H.C. Powell has been likened to the Beeson of larger gauges, his work always being to the highest possible standards. He did not build many models.
'Hardwicke's' place in British railway history
LNWR No. 790, Hardwicke, was the most famous of the many 2-4-0 locomotives designed by Francis W. Webb of the London & North Western Railway. Entering service in 1892 towards the end of the building of 2-4-0 types, it could trace its ancestry back to the original 2-4-0s designed by Webb's predecessor, John Ramsbottom. But given that LNWR locomotives developed many of their most characteristic and familiar external lineaments at a very early stage and retained them for the rest of the company's lifetime, none more so than the 2-4-0 type, it can be rather difficult to sort them all out, so a brief resume of the development of the type may help to put Hardwicke itself into perspective.
The first Ramsbottom 2-4-0s to appear were in 1863, relatively small and with 6ft diameter coupled wheels. Generally known as Samsons (LNWR classes were quite regularly referred to by the name of the first example to appear), they were followed in 1866 by a slightly but not much more substantial version with larger cylinders and 6ft 6in. wheels. These were the Newtons and these two types established a regular LNWR practice of building more or less identical designs with two sizes of wheels, a practice which continued until the end of the nineteenth century.
At this point, a brief digression into quoted driving wheel diameters is called for. Unlike many railways which quoted wheel dimensions down to the last quarter-inch, the LNWR took a more pragmatic view and allowed for the fact that between overhauls, a wheel could reduce in diameter by as much as three inches or more as a result of tyre wear. In consequence, the company usually preferred to quote the wheel diameter at the sort of average value which it might expect to be midway between a set of brand new and a set of fully worn tyres. Thus a nominal 6ft wheel would probably be as much as 6ft 3in. diameter on new tyres and a 6ft 6in. wheel approaching 6ft 9in. in size. This accounts for many of the variations of quoted wheel diameter values in printed accounts of the LNWR 2-4-0s, which in turn gives the false impression that many different wheel sizes were in use. In fact, there were very few, of which the 6ft and 6ft 6in. variants were by far the most common.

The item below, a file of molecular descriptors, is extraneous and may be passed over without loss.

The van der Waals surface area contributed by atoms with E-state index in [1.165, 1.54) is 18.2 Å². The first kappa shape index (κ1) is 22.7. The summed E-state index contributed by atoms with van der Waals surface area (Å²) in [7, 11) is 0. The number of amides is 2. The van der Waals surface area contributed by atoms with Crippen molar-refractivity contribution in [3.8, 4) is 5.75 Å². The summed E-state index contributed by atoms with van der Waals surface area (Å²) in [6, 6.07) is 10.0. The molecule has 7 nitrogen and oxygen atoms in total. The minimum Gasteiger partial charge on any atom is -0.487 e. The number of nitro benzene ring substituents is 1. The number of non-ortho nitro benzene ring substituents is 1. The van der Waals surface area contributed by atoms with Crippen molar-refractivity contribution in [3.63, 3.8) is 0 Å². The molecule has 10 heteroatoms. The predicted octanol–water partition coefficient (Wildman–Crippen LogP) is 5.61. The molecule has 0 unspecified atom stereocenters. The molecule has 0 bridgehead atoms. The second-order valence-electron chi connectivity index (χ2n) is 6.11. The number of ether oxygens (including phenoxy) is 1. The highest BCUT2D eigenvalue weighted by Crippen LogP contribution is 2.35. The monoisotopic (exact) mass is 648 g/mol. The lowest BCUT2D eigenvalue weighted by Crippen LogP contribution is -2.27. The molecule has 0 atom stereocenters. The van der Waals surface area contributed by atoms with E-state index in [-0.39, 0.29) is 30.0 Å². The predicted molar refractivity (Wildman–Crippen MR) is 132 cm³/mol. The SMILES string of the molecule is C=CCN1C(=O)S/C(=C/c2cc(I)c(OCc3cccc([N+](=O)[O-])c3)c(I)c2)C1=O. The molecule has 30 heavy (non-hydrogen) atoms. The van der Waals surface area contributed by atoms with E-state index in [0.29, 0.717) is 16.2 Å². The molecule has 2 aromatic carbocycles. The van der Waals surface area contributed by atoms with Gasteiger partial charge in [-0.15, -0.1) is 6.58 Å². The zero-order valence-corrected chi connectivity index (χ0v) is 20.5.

At first, the Samsons and Newtons had no cabs, merely a weather shield, while on the Newtons, there was no coupling rod splasher either. Both types, however, had attractively proportioned radial slots in the main splasher sides. When Webb came on the scene in 1871 he continued to build Samsons and Newtons until 90 and 96 examples, respectively, were in service. However, he soon fitted a basic albeit genuine cab, along with coupling rod splashers on the Newtons and plain sided main splashers on all of them. Together with the plain Webb chimney, cast numberplates and a rapid standardisation on the famous lined Blackberry Black livery, it was not long before, wheel diameter excepted, they were more difficult to distinguish apart - at least externally.
When Webb himself introduced his own 2-4-0 designs in 1874, they were all but visual clones of the Samsons and Newtons in their later Webb configuration and externally very difficult to distinguish from the earlier modified Ramsbottom designs, save in one partial respect. In Webb's own smaller wheeled type, known as Precursors, he introduced a new 5ft 6in. diameter driving wheel (nearer 5ft 9in. when new - see above) which did not need a full coupling rod splasher, merely two small supplementary splashers on each side above the coupling rod bushes. These 40 engines lasted only 20 years before going out of the line of evolution, being replaced by 2-4-2 tank engines with 5ft 6in. driving wheels. Meantime, Webb's own larger wheeled 2-4-0s, the Precedents, retained the 6ft 6in. driving wheels of the earlier Newtons and looked much like them, albeit rather larger in overall bulk. It was the later examples from this group of 70 new 6ft 6in. locomotives which first attracted the unofficial but now very well known nickname Jumbo, soon to be applied more universally.